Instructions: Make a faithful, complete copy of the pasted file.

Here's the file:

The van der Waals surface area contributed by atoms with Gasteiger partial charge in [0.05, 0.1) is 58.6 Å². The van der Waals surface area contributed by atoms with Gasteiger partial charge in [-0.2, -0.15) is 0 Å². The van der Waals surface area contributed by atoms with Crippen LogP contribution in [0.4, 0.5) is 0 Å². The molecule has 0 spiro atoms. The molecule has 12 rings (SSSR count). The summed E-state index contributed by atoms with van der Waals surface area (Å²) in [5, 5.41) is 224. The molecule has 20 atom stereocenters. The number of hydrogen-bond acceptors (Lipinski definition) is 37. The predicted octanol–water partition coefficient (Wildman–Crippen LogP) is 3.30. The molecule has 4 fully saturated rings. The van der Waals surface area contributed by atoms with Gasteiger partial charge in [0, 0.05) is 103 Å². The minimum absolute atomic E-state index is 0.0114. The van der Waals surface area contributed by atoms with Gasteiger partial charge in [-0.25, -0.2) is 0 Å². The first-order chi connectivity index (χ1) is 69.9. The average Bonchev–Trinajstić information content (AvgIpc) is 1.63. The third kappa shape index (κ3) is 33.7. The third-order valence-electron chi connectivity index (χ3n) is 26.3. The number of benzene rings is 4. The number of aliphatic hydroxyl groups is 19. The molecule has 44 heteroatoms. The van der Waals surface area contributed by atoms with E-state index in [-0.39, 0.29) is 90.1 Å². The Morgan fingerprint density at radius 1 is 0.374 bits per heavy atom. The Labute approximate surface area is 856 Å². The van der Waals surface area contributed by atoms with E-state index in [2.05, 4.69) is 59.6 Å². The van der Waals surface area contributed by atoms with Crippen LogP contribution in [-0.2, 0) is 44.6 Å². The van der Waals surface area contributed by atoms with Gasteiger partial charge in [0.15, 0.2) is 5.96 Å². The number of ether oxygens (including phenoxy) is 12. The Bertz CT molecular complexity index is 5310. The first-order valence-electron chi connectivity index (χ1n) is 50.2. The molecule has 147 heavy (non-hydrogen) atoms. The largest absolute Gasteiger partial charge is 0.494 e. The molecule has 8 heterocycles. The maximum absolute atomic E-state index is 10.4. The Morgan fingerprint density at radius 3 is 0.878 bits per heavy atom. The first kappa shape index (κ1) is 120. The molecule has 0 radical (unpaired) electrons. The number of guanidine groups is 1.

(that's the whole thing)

The van der Waals surface area contributed by atoms with Gasteiger partial charge in [0.05, 0.1) is 58.6 Å². The van der Waals surface area contributed by atoms with Gasteiger partial charge in [-0.2, -0.15) is 0 Å². The van der Waals surface area contributed by atoms with Crippen LogP contribution in [0.4, 0.5) is 0 Å². The molecule has 0 spiro atoms. The molecule has 12 rings (SSSR count). The summed E-state index contributed by atoms with van der Waals surface area (Å²) in [5, 5.41) is 224. The molecule has 20 atom stereocenters. The number of hydrogen-bond acceptors (Lipinski definition) is 37. The predicted octanol–water partition coefficient (Wildman–Crippen LogP) is 3.30. The molecule has 4 fully saturated rings. The van der Waals surface area contributed by atoms with Gasteiger partial charge in [0, 0.05) is 103 Å². The minimum absolute atomic E-state index is 0.0114. The van der Waals surface area contributed by atoms with Gasteiger partial charge in [-0.25, -0.2) is 0 Å². The first-order chi connectivity index (χ1) is 69.9. The average Bonchev–Trinajstić information content (AvgIpc) is 1.63. The third kappa shape index (κ3) is 33.7. The third-order valence-electron chi connectivity index (χ3n) is 26.3. The number of benzene rings is 4. The number of aliphatic hydroxyl groups is 19. The molecule has 44 heteroatoms. The van der Waals surface area contributed by atoms with E-state index in [-0.39, 0.29) is 90.1 Å². The Morgan fingerprint density at radius 1 is 0.374 bits per heavy atom. The Labute approximate surface area is 856 Å². The van der Waals surface area contributed by atoms with E-state index in [2.05, 4.69) is 59.6 Å². The van der Waals surface area contributed by atoms with Crippen LogP contribution in [-0.2, 0) is 44.6 Å². The van der Waals surface area contributed by atoms with Gasteiger partial charge in [0.15, 0.2) is 5.96 Å². The number of ether oxygens (including phenoxy) is 12. The Bertz CT molecular complexity index is 5310. The first-order valence-electron chi connectivity index (χ1n) is 50.2. The molecule has 147 heavy (non-hydrogen) atoms. The largest absolute Gasteiger partial charge is 0.494 e. The molecule has 8 heterocycles. The maximum absolute atomic E-state index is 10.4. The Morgan fingerprint density at radius 3 is 0.878 bits per heavy atom. The first kappa shape index (κ1) is 120. The molecule has 0 radical (unpaired) electrons. The number of guanidine groups is 1.